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Feb 23, 2012

Coal miner Exxaro to submit five renewable energy bids

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Exxaro CEO Sipho Nkosi speaks to Mining Weekly Online about the company's intention of entering the energy sector. Camerawork: Nicholas Boyd. Editing: Darlene Creamer.
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Construction||Africa|CoAL|Cogeneration|Eskom|Industrial|Pipelines|Ports|PROJECT|Projects|Renewable Energy|Renewable-Energy|Resources|Transnet|Africa|||Cogeneration|Energy|||Cogeneration|Infrastructure|Power|Rail||Pipelines
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JOHANNESBURG (miningweekly.com) – South Africa’s second-largest coal miner Exxaro Resources is moving ahead with plans to generate clean energy, CEO Sipho Nkosi said on Thursday.

Exxaro, which established a joint venture (JV) called Cennergi with an undisclosed third party, is planning five renewable energy projects – two solar and three wind.

The JV would submit tenders under the Department of Energy’s (DoE’s) ‘request for qualification and proposals for new generation capacity’ in the second bidding window, which closes on March 5.

In total, the DoE was seeking to procure 3 725 MW of renewable energy capacity from independent power producers (IPPs) between 2012 and 2016. The first bidding window closed in November last year.

Meanwhile, Exxaro continued to explore opportunities in the energy markets with a focus on cleaner energy initiatives. Nkosi stated that it was good for South Africa to have the right mix of energy sources.

Exxaro, which is South Africa’s second-largest coal producer, also reported that a prefeasibility study for the development of a 600 MW to 1 200 MW coal-fired base-load power station in the Waterberg, in Limpopo, was under way.

The company selected four base-load IPPs and would announce the preferred bidder in the first half of 2012. Further, nonbinding term sheets for the off-take of 1 150 MW of electricity have been signed between Exxaro and industrial off-takers.

Construction of a 14 MW cogeneraion plant at the miner’s Namakwa Sands project, in the Northern Cape, was expected to start in the second quarter of 2012 and a prefeasibility study for a 60 MW cogeneration plant at its Grootegeluk mine was expected to be complete in the first half of the year.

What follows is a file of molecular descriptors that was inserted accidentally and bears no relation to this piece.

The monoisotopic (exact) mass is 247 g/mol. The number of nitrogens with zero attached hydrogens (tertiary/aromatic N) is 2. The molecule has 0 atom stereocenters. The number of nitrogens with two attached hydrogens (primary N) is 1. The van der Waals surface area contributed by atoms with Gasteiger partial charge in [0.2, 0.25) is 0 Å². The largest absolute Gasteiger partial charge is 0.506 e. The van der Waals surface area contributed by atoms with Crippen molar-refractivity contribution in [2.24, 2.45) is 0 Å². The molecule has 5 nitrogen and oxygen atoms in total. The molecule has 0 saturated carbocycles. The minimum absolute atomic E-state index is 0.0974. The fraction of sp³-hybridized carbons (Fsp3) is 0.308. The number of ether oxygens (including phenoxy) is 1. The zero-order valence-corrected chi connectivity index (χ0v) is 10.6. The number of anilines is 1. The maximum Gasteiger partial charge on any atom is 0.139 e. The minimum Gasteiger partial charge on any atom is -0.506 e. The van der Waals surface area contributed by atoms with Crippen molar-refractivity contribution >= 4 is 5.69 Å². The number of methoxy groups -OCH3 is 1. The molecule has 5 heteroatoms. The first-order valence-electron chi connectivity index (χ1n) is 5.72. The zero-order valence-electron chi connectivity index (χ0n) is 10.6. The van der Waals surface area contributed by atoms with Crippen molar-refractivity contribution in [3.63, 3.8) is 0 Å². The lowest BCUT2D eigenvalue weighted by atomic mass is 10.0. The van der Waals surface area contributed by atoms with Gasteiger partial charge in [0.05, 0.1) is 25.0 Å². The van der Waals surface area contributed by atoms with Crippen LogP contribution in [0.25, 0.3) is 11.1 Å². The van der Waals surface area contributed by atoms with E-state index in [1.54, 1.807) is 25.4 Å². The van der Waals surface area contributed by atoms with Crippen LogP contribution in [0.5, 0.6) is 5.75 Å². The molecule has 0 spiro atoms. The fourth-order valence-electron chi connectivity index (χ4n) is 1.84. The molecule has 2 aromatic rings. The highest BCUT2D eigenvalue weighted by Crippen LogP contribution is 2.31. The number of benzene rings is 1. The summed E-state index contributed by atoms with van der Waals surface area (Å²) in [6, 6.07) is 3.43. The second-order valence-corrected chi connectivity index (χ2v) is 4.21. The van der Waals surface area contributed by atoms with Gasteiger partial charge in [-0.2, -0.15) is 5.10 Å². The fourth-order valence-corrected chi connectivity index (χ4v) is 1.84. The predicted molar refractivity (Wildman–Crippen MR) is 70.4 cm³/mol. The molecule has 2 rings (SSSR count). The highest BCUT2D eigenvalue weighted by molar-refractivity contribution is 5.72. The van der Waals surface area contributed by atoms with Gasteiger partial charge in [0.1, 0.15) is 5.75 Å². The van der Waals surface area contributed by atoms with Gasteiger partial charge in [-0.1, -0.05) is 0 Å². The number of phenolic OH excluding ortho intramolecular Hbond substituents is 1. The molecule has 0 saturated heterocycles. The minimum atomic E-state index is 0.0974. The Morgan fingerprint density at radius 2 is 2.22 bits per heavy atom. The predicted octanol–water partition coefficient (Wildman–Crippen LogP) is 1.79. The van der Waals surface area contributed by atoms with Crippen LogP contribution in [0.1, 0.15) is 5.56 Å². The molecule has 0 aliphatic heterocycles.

Further, the first half of 2012 would see a clearer indication of the potential of the evaluation of underground coal gasification opportunities on Exxaro’s coal tenements in South Africa and Botswana.

COAL GROWTH

Meanwhile, Exxaro would continue to grow its coal division as the country has an abundance of coal reserves, which were cheap to mine, said Nkosi.

The Grootegeluk mine expansion project, in Limpopo, which would supply State-owned power utility Eskom with 16.4-million tons a year of coal for the Medupi power station, progressed within its R9.5-billion budget. The mine expansion is 72% complete and would deliver first coal in May 2012.

First coal production at the proposed greenfield Thambametsi development project, adjacent to Grootegeluk, was expected during 2016/17. The project would supply coal to a base-load IPP.

Further, the bankable feasibility study of Exxaro’s Belfast project was expected to be complete by the second half of 2012. Start-up and first production was expected in 2014.

Nkosi pointed out that its coal business would continue to seek alternatives to export the company’s increased coal volumes, however, continued good performance from Transnet Freight Rail (TFR) was expected.

He welcomed Transnet’s infrastructure initiatives, as increased ports and rail capacity would enable the coal industry to increase production and meet the export demand.

Transnet is embarking on a R300-billion, seven-year investment programme to expand South Africa’s ports, railways and pipelines.

This would enable Exxaro to build and strengthen its coal export leg and feed into the unlocked capacity, Nkosi stated.

Exxaro’s coal division reported a 24% increase in net operating profit to R3.4-billion, up from R2.6-billion in the year ended December 2010, as well as a coal revenue increase of 21%, reaching R12.7-billion in the 2011 financial year, from R10.5-billion in the comparative period last year. This was attributed mostly to higher selling prices and stronger international demand.

The diversified miner increased its export volumes by 20% to 4.9-million tons, boosted by better performance from TFR.

However, its power station sales fell 11%, owing to a 24% drop in coal production at Eskom-tied operations on the back of adverse geological conditions, the closure of the Mooifontein opencast operation at the Arnot mine, as well as the flooding in Mine 2 at Matla.

Domestic non-Eskom sales fell 9%, mainly because of production challenges at its NBC mine.

Coking coal output declined 11%, because of lower demand from Arcelor Mittal South Africa, which was partially offset by higher output at the Tshikondeni mine.

Edited by: Mariaan Webb
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